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A Cluster-Randomized Trial of Ultrasound Use to Improve Pregnancy Outcomes in Low Income Country Settings

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ClinicalTrials.gov Identifier: NCT01990625
Recruitment Status : Completed
First Posted : November 21, 2013
Last Update Posted : September 29, 2016
Sponsor:
Collaborators:
Bill and Melinda Gates Foundation
GE Healthcare
Information provided by (Responsible Party):
NICHD Global Network for Women's and Children's Health

November 15, 2013
November 21, 2013
September 29, 2016
April 2014
August 2016   (Final data collection date for primary outcome measure)
Composite outcome [ Time Frame: Up to 30 months ]
Introduction of ultrasound will decrease the composite outcome of maternal mortality and near miss maternal mortality events and stillbirths plus early neonatal mortality.
Same as current
Complete list of historical versions of study NCT01990625 on ClinicalTrials.gov Archive Site
Rate of Women with Complicated Deliveries at Health Facilities [ Time Frame: Up to 30 months ]
Introduction of ultrasound will significantly increase the percentage of women with complicated pregnancies such as twins, breeches, etc. who deliver in a hospital.
Same as current
Antenatal Care Utilization [ Time Frame: Up to 30 months ]
This outcome will be a process measure of antenatal care utilization (including both the proportion of women with any antenatal care and the median number of antenatal care visits.)
Same as current
 
A Cluster-Randomized Trial of Ultrasound Use to Improve Pregnancy Outcomes in Low Income Country Settings
Global Network First Look: A Cluster-Randomized Trial of Ultrasound Use to Improve Pregnancy Outcomes in Low Income Country Settings
In many low-income countries, the use of ultrasound by medical officers and non-physician health care staff (e.g., midwives) for antenatal identification of high risk pregnancies is a new intervention requiring authoritative investigation. The primary hypothesis to be assessed in this study is that antenatal ultrasound screenings performed by medical officers and non-physician health care staff will significantly reduce a composite outcome consisting of maternal mortality and maternal near miss, stillbirth and neonatal mortality in low-resource settings. Underpinning this hypothesis are two assumptions. The first assumption is that antenatal detection of complicated pregnancies will lead to appropriate referral at the right time for complicated pregnancies to comprehensive emergency obstetric and neonatal care (EmONC) facilities. The second assumption is that ultrasound's introduction will increase antenatal attendance leading to greater rates of institutional delivery. To assess these underlying assumptions beyond the composite end point, this study will investigate the health system impact of compact ultrasound. Secondary outcomes include antenatal attendance rates, institutional delivery rates at basic EmONC facilities, referral rates to comprehensive EmONC facilities, cesarean section rates (both planned and emergent) and an assessment of medical officers and non-physician health care provider ultrasound competence and training quality.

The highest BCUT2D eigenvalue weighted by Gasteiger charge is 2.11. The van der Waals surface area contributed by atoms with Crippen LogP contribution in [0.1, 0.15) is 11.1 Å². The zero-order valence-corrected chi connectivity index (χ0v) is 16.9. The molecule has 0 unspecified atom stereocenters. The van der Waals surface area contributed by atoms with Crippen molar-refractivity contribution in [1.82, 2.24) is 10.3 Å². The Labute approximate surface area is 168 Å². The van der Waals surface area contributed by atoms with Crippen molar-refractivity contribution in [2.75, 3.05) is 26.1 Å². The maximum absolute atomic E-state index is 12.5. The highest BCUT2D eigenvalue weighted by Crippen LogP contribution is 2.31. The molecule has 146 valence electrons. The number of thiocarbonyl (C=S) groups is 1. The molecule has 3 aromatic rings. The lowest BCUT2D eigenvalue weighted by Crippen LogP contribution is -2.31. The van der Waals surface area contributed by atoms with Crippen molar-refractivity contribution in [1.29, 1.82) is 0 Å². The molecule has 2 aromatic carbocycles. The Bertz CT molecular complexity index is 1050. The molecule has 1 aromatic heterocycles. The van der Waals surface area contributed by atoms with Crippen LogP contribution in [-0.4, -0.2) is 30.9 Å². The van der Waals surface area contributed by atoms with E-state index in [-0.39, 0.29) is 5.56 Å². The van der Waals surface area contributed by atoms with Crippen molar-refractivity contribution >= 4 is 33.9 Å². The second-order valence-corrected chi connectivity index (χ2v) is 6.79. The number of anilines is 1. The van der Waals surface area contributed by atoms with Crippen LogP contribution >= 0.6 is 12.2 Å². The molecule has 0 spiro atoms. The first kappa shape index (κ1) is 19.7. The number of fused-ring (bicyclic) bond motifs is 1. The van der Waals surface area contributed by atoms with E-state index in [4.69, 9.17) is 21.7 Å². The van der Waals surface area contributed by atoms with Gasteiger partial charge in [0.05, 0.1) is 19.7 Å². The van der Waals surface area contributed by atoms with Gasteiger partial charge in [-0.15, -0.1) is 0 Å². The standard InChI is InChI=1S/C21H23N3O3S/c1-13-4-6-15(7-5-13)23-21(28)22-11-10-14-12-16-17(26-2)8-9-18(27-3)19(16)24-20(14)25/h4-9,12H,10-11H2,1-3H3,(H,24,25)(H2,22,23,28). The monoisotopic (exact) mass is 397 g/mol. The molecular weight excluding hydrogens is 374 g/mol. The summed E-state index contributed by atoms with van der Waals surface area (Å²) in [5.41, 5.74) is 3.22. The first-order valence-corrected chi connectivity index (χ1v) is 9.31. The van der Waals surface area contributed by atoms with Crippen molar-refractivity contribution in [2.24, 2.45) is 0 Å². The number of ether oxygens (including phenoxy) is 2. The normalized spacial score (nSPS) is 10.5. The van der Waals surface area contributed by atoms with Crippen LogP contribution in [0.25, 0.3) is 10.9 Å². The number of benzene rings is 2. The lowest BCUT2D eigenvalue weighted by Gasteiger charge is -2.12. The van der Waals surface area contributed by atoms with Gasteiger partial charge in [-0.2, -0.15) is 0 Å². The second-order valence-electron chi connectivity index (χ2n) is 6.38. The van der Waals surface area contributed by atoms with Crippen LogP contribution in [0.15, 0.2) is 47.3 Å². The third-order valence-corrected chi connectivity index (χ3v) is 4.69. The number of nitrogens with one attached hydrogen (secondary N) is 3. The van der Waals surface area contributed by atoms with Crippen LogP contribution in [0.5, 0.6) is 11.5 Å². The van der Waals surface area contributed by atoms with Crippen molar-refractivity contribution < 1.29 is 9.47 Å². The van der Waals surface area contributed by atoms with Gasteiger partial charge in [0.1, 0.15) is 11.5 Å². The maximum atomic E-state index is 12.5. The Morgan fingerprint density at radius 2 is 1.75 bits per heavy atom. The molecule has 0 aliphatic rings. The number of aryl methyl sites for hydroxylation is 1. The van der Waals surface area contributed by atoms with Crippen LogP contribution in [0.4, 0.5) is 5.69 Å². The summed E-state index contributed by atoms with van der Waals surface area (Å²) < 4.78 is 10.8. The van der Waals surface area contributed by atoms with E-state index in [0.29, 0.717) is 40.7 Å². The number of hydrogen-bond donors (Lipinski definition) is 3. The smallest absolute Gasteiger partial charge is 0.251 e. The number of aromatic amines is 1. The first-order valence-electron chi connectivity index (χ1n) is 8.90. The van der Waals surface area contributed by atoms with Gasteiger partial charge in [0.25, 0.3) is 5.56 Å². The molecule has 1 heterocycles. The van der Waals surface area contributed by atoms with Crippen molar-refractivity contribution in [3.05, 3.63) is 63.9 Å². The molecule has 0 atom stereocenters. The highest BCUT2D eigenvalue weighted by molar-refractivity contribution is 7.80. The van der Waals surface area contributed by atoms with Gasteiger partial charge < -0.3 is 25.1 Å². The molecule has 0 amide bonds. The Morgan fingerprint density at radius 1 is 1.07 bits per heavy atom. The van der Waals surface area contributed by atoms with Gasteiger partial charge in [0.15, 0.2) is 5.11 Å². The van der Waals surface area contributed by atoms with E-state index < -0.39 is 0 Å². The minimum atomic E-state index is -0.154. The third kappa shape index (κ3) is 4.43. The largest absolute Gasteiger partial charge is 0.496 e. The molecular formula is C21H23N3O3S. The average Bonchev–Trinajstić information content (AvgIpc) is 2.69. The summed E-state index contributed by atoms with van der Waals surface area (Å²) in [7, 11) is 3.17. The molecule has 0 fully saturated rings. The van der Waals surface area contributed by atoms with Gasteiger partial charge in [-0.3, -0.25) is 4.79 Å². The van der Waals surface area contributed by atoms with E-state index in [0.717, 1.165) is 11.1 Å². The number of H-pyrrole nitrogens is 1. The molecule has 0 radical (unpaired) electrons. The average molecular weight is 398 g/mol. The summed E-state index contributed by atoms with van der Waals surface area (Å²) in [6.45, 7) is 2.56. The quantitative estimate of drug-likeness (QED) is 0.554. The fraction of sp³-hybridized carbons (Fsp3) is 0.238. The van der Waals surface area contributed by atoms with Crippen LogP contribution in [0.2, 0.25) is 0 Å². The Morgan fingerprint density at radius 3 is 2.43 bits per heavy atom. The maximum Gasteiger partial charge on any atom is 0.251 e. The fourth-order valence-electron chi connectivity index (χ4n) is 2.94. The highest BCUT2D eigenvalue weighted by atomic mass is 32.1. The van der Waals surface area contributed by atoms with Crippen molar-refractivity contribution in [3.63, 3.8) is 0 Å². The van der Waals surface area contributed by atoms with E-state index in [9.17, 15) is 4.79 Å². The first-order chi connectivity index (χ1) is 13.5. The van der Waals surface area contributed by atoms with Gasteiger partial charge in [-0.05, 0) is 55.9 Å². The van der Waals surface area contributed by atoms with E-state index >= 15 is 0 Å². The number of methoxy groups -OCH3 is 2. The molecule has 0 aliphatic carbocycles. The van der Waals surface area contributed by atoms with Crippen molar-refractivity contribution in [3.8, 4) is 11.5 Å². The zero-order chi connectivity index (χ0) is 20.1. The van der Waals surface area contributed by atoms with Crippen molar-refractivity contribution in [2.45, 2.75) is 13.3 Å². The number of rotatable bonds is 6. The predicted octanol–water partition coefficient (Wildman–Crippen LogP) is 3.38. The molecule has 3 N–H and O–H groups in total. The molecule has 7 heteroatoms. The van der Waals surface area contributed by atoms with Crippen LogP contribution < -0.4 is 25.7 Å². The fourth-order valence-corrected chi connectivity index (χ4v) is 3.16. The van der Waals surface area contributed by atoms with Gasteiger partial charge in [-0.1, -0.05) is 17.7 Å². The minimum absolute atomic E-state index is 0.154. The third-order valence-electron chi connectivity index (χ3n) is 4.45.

The use of ultrasound by physician and non-physician health care staff for antenatal identification of complicated pregnancies is a potentially effective intervention; however, authoritative investigation in many low-resource settings is needed to establish its potential impact. The investigators propose to undertake a multi-country, cluster randomized trial to assess the impact of antenatal ultrasound screening performed by community physician and non-physician health care staff on a composite outcome consisting of maternal mortality and near miss maternal mortality, stillbirth and neonatal mortality in low-resource settings. Underpinning this objective are several assumptions. The first assumption is that ultrasound's introduction will increase antenatal attendance and improved outcomes due to the antenatal care alone, and greater rates of institutional delivery. The second assumption is that ultrasound use will lead to antenatal detection of complicated pregnancies and timely and appropriate referral for complicated pregnancies to comprehensive emergency obstetric and neonatal care (EmONC) facilities. Increases in antenatal care utilization and referral will result in a decrease in a composite outcome including maternal mortality and near miss mortality, stillbirth and neonatal death. Secondary outcomes to be evaluated include antenatal attendance rates, institutional delivery rates at basic EmONC facilities, referral rates to comprehensive EmONC facilities, cesarean section rates (both planned and emergent), an assessment of community physician and non-physician health care provider ultrasound training and competence and the cost-effectiveness of ultrasound in community health facilities. The investigators will also determine causes for non-compliance with recommendations for referral.